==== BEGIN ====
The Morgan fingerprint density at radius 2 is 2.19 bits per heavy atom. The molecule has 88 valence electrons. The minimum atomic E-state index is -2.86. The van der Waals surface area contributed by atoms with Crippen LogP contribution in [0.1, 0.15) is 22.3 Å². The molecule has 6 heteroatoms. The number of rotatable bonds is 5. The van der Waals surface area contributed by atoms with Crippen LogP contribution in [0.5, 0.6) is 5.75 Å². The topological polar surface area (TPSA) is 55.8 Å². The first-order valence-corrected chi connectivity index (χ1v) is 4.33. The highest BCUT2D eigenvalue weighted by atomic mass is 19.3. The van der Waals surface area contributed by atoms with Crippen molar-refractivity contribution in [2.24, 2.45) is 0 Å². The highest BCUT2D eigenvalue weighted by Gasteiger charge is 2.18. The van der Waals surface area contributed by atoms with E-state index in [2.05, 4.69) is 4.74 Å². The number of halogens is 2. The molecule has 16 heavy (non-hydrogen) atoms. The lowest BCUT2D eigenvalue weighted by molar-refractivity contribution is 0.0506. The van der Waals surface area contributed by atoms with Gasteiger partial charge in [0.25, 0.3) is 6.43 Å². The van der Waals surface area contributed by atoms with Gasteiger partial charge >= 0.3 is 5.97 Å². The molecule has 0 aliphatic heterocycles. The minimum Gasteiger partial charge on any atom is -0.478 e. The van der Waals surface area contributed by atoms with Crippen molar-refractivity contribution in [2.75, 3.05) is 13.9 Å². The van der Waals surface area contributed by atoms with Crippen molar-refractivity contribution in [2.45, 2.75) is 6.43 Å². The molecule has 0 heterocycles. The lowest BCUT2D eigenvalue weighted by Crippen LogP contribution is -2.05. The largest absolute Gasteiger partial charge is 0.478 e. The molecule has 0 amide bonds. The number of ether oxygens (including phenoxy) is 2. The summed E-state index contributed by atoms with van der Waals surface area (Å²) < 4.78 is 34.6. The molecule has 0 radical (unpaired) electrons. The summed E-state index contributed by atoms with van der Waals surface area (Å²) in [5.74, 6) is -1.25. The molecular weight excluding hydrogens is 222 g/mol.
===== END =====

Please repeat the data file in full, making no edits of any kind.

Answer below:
The Morgan fingerprint density at radius 2 is 2.19 bits per heavy atom. The molecule has 88 valence electrons. The minimum atomic E-state index is -2.86. The van der Waals surface area contributed by atoms with Crippen LogP contribution in [0.1, 0.15) is 22.3 Å². The molecule has 6 heteroatoms. The number of rotatable bonds is 5. The van der Waals surface area contributed by atoms with Crippen LogP contribution in [0.5, 0.6) is 5.75 Å². The topological polar surface area (TPSA) is 55.8 Å². The first-order valence-corrected chi connectivity index (χ1v) is 4.33. The highest BCUT2D eigenvalue weighted by atomic mass is 19.3. The van der Waals surface area contributed by atoms with Crippen molar-refractivity contribution in [2.24, 2.45) is 0 Å². The highest BCUT2D eigenvalue weighted by Gasteiger charge is 2.18. The van der Waals surface area contributed by atoms with E-state index in [2.05, 4.69) is 4.74 Å². The number of halogens is 2. The molecule has 16 heavy (non-hydrogen) atoms. The lowest BCUT2D eigenvalue weighted by molar-refractivity contribution is 0.0506. The van der Waals surface area contributed by atoms with Gasteiger partial charge in [0.25, 0.3) is 6.43 Å². The van der Waals surface area contributed by atoms with Gasteiger partial charge >= 0.3 is 5.97 Å². The molecule has 0 aliphatic heterocycles. The minimum Gasteiger partial charge on any atom is -0.478 e. The van der Waals surface area contributed by atoms with Crippen molar-refractivity contribution in [2.75, 3.05) is 13.9 Å². The van der Waals surface area contributed by atoms with Crippen molar-refractivity contribution in [2.45, 2.75) is 6.43 Å². The molecule has 0 heterocycles. The lowest BCUT2D eigenvalue weighted by Crippen LogP contribution is -2.05. The largest absolute Gasteiger partial charge is 0.478 e. The molecule has 0 amide bonds. The number of ether oxygens (including phenoxy) is 2. The summed E-state index contributed by atoms with van der Waals surface area (Å²) < 4.78 is 34.6. The molecule has 0 radical (unpaired) electrons. The summed E-state index contributed by atoms with van der Waals surface area (Å²) in [5.74, 6) is -1.25. The molecular weight excluding hydrogens is 222 g/mol.